Brazilian development bank BNDES approved a 300.3 million real ($150 million) loan for the second generation ethanol project of the local GranBio Investimentos Group, which would be the first commercial-scale cellulosic ethanol plant in the country.
The bank’s investment arm, BNDESPar, announced in December that it would take a 15 percent equity stake in the project for 600 million reais.
The plant, which will be built in the municipality of São Miguel dos Campos in the northeastern state of Alagoas, will produce 82 million liters of ethanol a season using cane bagasse as a biomass feedstock.
GranBio plans to develop green plastics as well as biofuels and enhanced genetic material for sugar cane varieties with the project. The 100 percent Brazilian-owned company acquired a 25 percent stake in April in the U.S. American Process Inc, giving it access to the company’s biomass processing technology.
Research into cellulosic ethanol production has made major advances in the laboratory over the past decade but the new technologies have not been fully tested on a commercial or industrial scale, which raises the stakes for investments in plants at this stage.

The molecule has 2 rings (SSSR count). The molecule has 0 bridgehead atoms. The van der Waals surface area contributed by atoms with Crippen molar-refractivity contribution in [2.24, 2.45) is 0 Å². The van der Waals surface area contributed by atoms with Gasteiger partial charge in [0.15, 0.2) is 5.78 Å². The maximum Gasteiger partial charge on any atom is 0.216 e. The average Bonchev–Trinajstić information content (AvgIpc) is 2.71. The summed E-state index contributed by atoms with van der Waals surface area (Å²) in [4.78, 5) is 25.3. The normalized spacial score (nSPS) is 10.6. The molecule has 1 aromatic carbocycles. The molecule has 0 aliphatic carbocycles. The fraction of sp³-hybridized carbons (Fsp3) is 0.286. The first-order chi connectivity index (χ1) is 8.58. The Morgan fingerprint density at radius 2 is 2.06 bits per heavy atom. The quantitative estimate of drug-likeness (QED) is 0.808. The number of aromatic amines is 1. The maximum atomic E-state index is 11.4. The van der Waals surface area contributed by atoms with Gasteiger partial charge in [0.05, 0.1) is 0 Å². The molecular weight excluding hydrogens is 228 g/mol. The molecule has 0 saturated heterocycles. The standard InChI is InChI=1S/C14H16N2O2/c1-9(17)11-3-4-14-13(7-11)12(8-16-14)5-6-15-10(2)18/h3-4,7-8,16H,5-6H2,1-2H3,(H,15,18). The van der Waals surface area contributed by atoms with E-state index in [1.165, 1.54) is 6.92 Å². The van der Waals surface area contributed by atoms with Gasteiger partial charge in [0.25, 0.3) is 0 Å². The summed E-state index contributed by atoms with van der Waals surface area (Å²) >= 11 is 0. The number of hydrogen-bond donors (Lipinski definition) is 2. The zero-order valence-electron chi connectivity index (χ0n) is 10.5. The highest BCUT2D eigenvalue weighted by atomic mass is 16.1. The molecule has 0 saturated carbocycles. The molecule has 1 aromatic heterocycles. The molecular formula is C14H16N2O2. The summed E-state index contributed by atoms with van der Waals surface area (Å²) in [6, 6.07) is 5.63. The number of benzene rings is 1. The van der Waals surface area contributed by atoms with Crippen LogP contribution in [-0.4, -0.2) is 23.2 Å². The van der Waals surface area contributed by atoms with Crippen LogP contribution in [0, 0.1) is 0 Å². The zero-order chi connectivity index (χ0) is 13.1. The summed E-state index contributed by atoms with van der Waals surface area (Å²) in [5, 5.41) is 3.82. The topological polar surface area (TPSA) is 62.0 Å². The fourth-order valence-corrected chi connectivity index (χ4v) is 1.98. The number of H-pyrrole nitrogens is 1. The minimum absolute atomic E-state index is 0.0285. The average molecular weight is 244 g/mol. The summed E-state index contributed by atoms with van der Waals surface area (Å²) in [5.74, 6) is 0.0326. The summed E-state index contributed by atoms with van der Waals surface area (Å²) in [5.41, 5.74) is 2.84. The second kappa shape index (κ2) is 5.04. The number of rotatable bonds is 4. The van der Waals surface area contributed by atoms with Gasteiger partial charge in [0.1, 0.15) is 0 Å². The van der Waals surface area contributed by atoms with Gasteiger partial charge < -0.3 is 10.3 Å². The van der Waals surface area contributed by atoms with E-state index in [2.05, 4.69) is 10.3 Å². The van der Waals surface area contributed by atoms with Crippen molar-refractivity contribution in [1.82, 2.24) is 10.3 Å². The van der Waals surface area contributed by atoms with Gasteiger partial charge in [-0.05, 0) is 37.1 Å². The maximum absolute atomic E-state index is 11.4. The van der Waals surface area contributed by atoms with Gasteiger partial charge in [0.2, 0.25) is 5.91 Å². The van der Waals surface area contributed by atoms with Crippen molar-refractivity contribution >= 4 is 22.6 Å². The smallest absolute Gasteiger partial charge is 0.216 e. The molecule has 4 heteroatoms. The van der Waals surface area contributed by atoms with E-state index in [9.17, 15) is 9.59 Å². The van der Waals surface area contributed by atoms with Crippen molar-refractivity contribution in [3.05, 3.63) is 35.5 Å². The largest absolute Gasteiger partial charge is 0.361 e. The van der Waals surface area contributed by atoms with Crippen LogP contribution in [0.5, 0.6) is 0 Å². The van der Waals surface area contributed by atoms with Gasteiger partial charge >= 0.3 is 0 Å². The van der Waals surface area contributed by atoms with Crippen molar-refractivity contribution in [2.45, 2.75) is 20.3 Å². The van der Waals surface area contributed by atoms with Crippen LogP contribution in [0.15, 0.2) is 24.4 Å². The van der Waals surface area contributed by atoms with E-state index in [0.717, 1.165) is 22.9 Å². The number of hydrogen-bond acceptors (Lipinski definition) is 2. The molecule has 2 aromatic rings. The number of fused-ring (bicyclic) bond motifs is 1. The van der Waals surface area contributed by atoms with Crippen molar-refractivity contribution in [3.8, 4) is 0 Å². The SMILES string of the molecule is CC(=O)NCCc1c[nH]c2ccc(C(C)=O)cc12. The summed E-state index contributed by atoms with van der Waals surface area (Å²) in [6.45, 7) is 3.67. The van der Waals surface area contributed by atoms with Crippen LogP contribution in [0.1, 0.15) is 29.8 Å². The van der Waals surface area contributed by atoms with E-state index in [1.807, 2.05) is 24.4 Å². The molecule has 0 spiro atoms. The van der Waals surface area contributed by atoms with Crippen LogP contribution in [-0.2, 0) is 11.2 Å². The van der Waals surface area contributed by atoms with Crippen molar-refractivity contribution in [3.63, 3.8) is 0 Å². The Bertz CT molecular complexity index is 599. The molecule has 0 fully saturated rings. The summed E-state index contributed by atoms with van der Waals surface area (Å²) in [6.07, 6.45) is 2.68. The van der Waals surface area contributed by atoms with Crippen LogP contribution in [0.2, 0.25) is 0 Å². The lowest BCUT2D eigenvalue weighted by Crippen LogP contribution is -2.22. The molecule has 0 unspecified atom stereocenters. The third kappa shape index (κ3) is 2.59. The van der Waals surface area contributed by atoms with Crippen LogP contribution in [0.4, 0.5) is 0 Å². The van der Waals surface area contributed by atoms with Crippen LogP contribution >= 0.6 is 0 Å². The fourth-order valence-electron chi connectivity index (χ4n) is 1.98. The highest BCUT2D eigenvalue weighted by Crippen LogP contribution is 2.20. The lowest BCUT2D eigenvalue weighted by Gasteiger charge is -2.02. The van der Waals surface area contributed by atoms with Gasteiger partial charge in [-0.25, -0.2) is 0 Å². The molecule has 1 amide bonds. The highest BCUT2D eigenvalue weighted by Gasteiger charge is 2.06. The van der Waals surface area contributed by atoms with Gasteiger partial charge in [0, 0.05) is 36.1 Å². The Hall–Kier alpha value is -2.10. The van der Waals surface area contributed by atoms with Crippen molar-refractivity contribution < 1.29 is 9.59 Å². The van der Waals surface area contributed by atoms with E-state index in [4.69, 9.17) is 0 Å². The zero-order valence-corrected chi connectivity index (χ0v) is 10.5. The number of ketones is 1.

The first plants to produce large volumes of cellulosic ethanol will get a premium for their product. But chemical engineers currently hammering out designs for new second generation ethanol plants say many of the first commercial cellulosic plants built may be obsolete or unsustainable in a matter of a few years.
Brazil’s sugar cane ethanol sector has announced a slew of new investments into building cellulosic ethanol plants in the past several months, including eight plants by Raizen — the joint ventures between Brazilian sugar and ethanol giant Cosan and oil major Royal Dutch Shell.